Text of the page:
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You may feel overwhelmed when you think about applying for Medicare, but it’s easier than you think. The Social Security office handles enrollment in Medicare Parts A and B. There are several ways you can apply: online, on the phone, or in person.
As you approach age 65, there are two different applications you need to file. One is for Social Security income benefits. That’s your monthly check. The other application is for Medicare Parts A and B. Even if you’re NOT enrolled in Social Security yet, if you are 65 and need medical insurance, you can enroll in Medicare.
If you already receive Social Security income benefits, or if you receive Railroad Retirement Board benefits, you are automatically enrolled in Medicare Parts A and B when you turn 65. You should receive a Medicare card 1 to 2 months before your 65th birthday.
If you are not receiving Social Security income benefits, you will NOT be automatically enrolled. You need to submit a Medicare application.
You have a personal Initial Enrollment Period (IEP) for Medicare Parts A, B, and D which lasts for 7 months. It begins 3 months before your 65th birthday, includes the month you turn 65, and continues 3 months after your 65th birthday.
For example, if you were born in May, your IEP would begin in February and end in August.
During this 7 month period, there are no waiting periods for pre-existing conditions and no late penalties. Be aware, if you miss your IEP, you will have to answer health questions and may pay late fees for coverage.
It is essential you understand the best time for you to enroll in Medicare, especially if you are leaving your employer or your employer’s insurance coverage when you turn 65. You should coordinate the end of your group insurance and the beginning of Medicare coverage to avoid being without benefits.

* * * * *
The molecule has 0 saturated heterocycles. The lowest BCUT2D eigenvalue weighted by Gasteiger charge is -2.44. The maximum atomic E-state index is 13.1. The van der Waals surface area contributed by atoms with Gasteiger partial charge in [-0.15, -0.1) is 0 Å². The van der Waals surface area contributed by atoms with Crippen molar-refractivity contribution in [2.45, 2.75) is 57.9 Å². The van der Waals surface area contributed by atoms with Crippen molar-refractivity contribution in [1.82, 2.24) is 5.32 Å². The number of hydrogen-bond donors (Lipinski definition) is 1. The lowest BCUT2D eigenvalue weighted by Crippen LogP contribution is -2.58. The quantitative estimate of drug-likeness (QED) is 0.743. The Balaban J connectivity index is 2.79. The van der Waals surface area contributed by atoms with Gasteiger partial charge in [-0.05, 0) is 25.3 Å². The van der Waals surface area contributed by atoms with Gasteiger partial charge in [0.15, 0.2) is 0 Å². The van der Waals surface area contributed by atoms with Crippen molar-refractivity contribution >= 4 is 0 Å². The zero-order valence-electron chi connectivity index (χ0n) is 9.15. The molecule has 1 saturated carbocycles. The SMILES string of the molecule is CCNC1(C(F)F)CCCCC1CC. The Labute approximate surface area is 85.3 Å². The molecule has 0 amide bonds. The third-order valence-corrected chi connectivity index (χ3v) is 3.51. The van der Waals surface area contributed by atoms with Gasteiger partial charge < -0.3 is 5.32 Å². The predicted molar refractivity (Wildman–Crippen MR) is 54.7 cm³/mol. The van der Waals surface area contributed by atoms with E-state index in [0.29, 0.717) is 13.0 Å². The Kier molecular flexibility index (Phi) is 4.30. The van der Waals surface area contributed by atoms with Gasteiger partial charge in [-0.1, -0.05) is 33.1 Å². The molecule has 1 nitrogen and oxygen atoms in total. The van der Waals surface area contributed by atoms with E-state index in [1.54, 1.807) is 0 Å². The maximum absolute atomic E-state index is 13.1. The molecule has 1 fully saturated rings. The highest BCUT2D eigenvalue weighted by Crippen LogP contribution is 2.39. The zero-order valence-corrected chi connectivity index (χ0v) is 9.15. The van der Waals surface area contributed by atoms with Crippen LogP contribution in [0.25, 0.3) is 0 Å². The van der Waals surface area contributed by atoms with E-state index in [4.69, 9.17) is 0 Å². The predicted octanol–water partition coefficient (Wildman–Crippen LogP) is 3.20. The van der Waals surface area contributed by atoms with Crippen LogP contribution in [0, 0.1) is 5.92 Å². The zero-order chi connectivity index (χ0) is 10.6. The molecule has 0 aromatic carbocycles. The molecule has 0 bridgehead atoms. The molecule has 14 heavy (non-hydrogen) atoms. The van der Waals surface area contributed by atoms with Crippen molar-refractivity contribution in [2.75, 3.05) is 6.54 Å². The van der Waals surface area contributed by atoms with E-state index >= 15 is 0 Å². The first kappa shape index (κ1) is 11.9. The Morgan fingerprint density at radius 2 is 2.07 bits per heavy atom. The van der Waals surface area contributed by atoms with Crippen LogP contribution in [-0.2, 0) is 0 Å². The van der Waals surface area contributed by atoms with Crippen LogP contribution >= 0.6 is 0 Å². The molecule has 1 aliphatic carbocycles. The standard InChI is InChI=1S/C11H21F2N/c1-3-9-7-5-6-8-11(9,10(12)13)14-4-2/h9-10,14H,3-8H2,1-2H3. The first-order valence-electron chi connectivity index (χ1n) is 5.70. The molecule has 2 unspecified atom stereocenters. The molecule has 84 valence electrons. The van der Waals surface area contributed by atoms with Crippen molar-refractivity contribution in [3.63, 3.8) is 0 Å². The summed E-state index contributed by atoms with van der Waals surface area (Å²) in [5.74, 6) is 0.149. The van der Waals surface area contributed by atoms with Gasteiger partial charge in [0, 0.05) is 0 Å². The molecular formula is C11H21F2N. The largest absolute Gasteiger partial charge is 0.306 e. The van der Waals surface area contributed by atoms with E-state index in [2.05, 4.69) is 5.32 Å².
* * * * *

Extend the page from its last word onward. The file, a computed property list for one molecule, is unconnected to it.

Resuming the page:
If your Medicare insurance will be your primary medical coverage, enroll in Medicare during the 3 months before your birthday month. When you do, Medicare will begin on the first of the month you turn 65. If you enroll during your IEP, but after your birthday month, you benefits will start later.
You enroll in Part A: Your benefits start
There are situations when individuals have medical insurance from a current employer, retiree insurance, or other independent insurance, when it’s time to apply for Medicare. Medicare provides guidelines about how it pays for expenses.
If you work for a small employer, fewer than 20 employees, Medicare will be your primary medical coverage and you should always enroll in Parts A and B during the IEP.
If you work for an employer with 20 or more employees, Medicare will coordinate with your group insurance and will be the secondary policy.
You can save money if you delay enrolling in Part B because many group policies already have these benefits.
Late Enrollment Penalties
If you fail to enroll in Medicare Part A (if you have to pay for it), or Part B during your IEP, your premiums could increase as much as 10% for each 12-month period you waited to enroll. Keep in mind, if you incur a penalty for non-enrollment, you have to pay that penalty as long as you have Part B coverage.
Special Enrollment Period
If you did not sign up for Medicare during your IEP because you were covered by a group plan from your or your spouse’s employer, or a family member’s plan if you’re disabled, you may be able to sign up for Medicare during a Special Enrollment Period without incurring penalties.
A Special Enrollment Period is 1) anytime you still have coverage from a group health plan or 2) during the 8 months after your employment or your group health ends (whichever comes first)
How to Apply
Online: If you’re tech savvy and would like to avoid a trip to the Social Security office, visit www.ssa.gov.
By Phone: Contact Social Security at 800-772-1213. It does take a bit longer for the enrollment to be processed by phone.
In Person: Visit the social security website at www.ssa.gov for a location near you.